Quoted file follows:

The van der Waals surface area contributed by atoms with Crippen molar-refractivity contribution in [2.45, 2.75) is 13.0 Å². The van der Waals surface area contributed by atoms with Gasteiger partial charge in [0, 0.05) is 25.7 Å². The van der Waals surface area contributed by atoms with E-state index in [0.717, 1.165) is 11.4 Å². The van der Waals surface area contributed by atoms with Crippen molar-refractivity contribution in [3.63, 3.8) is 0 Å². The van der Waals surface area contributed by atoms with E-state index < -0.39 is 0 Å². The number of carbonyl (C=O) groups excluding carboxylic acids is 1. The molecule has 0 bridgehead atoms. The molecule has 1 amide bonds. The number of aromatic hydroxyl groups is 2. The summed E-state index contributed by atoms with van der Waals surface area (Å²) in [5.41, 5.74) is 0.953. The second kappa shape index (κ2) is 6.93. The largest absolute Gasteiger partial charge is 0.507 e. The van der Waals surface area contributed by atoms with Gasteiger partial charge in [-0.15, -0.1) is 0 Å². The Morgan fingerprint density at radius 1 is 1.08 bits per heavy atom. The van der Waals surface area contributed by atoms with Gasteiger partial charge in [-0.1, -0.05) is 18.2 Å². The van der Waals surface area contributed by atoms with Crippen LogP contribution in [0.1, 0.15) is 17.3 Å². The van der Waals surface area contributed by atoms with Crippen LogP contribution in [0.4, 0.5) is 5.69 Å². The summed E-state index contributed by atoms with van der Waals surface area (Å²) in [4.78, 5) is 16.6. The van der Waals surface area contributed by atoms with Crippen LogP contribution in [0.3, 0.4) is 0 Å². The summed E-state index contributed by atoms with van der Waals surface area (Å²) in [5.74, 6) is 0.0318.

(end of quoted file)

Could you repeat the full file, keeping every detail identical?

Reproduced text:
The van der Waals surface area contributed by atoms with Crippen molar-refractivity contribution in [2.45, 2.75) is 13.0 Å². The van der Waals surface area contributed by atoms with Gasteiger partial charge in [0, 0.05) is 25.7 Å². The van der Waals surface area contributed by atoms with E-state index in [0.717, 1.165) is 11.4 Å². The van der Waals surface area contributed by atoms with Crippen molar-refractivity contribution in [3.63, 3.8) is 0 Å². The van der Waals surface area contributed by atoms with E-state index < -0.39 is 0 Å². The number of carbonyl (C=O) groups excluding carboxylic acids is 1. The molecule has 0 bridgehead atoms. The molecule has 1 amide bonds. The number of aromatic hydroxyl groups is 2. The summed E-state index contributed by atoms with van der Waals surface area (Å²) in [5.41, 5.74) is 0.953. The second kappa shape index (κ2) is 6.93. The largest absolute Gasteiger partial charge is 0.507 e. The van der Waals surface area contributed by atoms with Gasteiger partial charge in [-0.15, -0.1) is 0 Å². The Morgan fingerprint density at radius 1 is 1.08 bits per heavy atom. The van der Waals surface area contributed by atoms with Gasteiger partial charge in [-0.1, -0.05) is 18.2 Å². The van der Waals surface area contributed by atoms with Crippen LogP contribution in [0.1, 0.15) is 17.3 Å². The van der Waals surface area contributed by atoms with Crippen LogP contribution in [0.4, 0.5) is 5.69 Å². The summed E-state index contributed by atoms with van der Waals surface area (Å²) in [4.78, 5) is 16.6. The van der Waals surface area contributed by atoms with Crippen LogP contribution in [0.3, 0.4) is 0 Å². The summed E-state index contributed by atoms with van der Waals surface area (Å²) in [5.74, 6) is 0.0318.